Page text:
In New York, a city defined by its hurry and bluster, unexpected moments of kindness or grace become a kind of communion, a unifying ritual. Street musicians who are actually talented, a flock of 4-year-old day campers, a public romantic gesture-- all make us pause in unison and reflect, at least for a few seconds.
Perhaps the greatest of all these moments happened when the city was at its weakest. In 1974 the monumental World Trade Center had just been built, but the city was sliding into recession, in a decade marked by blackouts and crime waves. One August morning a bold Frenchman walked out between twin towers and, seemingly walking on air, danced for the astonished crowds below.
The story of how he got there, and why the hell he was out there to begin with, is told in Man on Wire, an energetic yet contemplative documentary. Philiippe Petit, 24 at the time of the World Trade Center walk, had already surreptitiously strung a wire between the spires of Notre Dame as well as the towers of a Sydney bridge, dazzling passersby and infuriating cops, who promptly arrested him. But Petit claims he had dreamt of walking between the twin towers ever since he learned of their existence as a child. Determined, and perhaps a little deranged, Petit set out to fulfill his childhood fantasy.
No one would give him permission to execute the walk, of course, so Petit would have to sneak in at night, carrying the myriad equipment necessary to string a cable between two buildings 200 feet apart. He teamed up with a motley crew of cohorts, from childhood friend Jean Francois and Petit's girlfriend Annie to several New Yorkers, including an attorney who worked in the building.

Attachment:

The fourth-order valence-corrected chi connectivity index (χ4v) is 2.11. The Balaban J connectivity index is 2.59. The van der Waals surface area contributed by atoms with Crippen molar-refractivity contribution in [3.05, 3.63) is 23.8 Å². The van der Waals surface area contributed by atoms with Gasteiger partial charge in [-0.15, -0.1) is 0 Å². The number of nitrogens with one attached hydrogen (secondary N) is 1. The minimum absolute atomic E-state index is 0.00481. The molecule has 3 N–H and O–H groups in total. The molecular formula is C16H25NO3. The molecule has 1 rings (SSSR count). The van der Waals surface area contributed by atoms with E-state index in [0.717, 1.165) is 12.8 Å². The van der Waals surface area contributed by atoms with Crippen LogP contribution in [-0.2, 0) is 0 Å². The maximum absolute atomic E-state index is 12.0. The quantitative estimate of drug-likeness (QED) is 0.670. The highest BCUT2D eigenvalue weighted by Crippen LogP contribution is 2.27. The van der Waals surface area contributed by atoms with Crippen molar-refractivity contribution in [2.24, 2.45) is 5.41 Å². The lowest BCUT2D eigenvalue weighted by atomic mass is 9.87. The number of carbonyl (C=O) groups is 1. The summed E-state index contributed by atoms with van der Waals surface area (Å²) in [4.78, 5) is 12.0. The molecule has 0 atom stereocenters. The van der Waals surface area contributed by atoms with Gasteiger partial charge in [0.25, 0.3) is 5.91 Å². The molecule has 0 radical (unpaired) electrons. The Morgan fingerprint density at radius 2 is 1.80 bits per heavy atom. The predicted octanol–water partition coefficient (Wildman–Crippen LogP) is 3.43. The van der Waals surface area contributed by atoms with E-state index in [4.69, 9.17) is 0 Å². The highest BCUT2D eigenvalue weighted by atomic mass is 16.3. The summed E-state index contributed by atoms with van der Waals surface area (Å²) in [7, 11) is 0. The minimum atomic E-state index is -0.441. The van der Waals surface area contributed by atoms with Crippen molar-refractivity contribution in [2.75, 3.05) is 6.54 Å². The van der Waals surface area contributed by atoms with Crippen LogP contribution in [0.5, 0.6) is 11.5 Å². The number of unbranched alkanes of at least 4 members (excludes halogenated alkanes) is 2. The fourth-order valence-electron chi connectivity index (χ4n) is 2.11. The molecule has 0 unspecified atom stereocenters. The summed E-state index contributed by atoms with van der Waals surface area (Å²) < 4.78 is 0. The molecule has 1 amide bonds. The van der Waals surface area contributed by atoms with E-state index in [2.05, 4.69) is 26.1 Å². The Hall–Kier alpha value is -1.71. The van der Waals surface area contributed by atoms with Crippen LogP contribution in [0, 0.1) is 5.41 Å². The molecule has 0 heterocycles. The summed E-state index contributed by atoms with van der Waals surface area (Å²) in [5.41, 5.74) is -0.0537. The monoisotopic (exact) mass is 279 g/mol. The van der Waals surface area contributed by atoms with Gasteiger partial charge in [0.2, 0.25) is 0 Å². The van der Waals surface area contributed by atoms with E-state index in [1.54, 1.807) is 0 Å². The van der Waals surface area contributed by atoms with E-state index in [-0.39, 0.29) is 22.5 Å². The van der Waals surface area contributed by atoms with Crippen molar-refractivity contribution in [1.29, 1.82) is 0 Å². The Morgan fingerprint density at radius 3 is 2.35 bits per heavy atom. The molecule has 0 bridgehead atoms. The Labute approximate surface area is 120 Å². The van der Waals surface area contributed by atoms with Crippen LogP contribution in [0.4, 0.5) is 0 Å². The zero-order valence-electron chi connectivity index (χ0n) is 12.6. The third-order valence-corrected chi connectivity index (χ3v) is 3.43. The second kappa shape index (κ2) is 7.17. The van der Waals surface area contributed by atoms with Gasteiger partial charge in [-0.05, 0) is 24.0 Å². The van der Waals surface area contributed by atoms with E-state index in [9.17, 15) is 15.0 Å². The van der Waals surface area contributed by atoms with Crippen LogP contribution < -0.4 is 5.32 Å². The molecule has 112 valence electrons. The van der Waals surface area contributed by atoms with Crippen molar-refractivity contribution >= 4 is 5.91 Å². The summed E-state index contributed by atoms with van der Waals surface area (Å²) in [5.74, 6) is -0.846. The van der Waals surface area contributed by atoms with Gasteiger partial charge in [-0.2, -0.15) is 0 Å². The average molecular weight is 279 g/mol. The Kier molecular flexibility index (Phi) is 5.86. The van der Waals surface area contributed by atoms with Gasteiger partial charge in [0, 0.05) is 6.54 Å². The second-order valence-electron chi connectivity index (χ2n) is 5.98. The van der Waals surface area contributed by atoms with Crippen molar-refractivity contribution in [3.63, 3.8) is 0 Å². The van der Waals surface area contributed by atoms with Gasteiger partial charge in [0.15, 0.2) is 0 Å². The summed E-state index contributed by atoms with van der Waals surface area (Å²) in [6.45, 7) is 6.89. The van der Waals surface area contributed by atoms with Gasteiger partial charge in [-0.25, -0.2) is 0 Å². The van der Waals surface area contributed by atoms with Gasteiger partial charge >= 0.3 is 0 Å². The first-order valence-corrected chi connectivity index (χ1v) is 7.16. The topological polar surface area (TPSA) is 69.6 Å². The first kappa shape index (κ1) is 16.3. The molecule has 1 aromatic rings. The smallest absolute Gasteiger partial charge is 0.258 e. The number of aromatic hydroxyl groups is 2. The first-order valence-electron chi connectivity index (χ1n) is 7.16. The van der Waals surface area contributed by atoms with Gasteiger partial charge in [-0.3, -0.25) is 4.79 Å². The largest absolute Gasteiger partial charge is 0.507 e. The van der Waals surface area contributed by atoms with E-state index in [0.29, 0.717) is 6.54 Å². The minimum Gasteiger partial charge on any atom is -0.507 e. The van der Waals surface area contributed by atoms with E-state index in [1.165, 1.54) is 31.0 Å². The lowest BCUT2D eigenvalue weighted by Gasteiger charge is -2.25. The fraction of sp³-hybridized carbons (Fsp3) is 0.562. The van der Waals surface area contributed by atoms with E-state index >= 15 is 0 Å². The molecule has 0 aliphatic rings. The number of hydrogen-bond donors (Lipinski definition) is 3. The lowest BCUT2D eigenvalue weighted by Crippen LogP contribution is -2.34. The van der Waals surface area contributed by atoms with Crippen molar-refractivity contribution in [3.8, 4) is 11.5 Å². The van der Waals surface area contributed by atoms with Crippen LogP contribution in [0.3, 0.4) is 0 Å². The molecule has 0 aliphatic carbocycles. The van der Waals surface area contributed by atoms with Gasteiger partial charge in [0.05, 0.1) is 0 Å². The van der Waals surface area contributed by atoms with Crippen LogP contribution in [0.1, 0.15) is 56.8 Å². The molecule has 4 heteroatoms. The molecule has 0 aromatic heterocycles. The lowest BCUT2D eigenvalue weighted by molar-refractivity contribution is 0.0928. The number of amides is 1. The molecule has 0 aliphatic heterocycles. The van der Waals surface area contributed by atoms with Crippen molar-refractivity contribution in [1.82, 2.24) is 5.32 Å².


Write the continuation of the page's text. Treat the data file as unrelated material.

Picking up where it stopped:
Most of the accomplices, including Petit, are interviewed for the film, their stories supplemented by a handful of snazzy re-enactments and some surprisingly intimate original footage. Each interviewee looks back with equal parts wonder and exasperation at Petit, who could alienate his friends with his single-minded obsession with the walk. Jean-Francois fights with him especially, and his frustration tells as much about Petit's personality as the extensive interviews with him. But Petit remains endearing throughout, the kind of enigmatic made-for-Hollywood figure who embraces fame as his birthright. It takes one kind of man to walk on a tightrope thousands of feet in the air, but it takes another to taunt the policemen who eventually arrive to arrest him.
Playing like a heist film in the re-enactments of the WTC break-in, not to mention the exhilarating footage of Petit's walk, Man on Wire is thrilling in a way few documentaries about such a light subject ever get to be. It's a trifle, probably, but an utterly engaging one, and a reminder of the kind of rare moments that make everyone turn to the sky and just say “Wow.”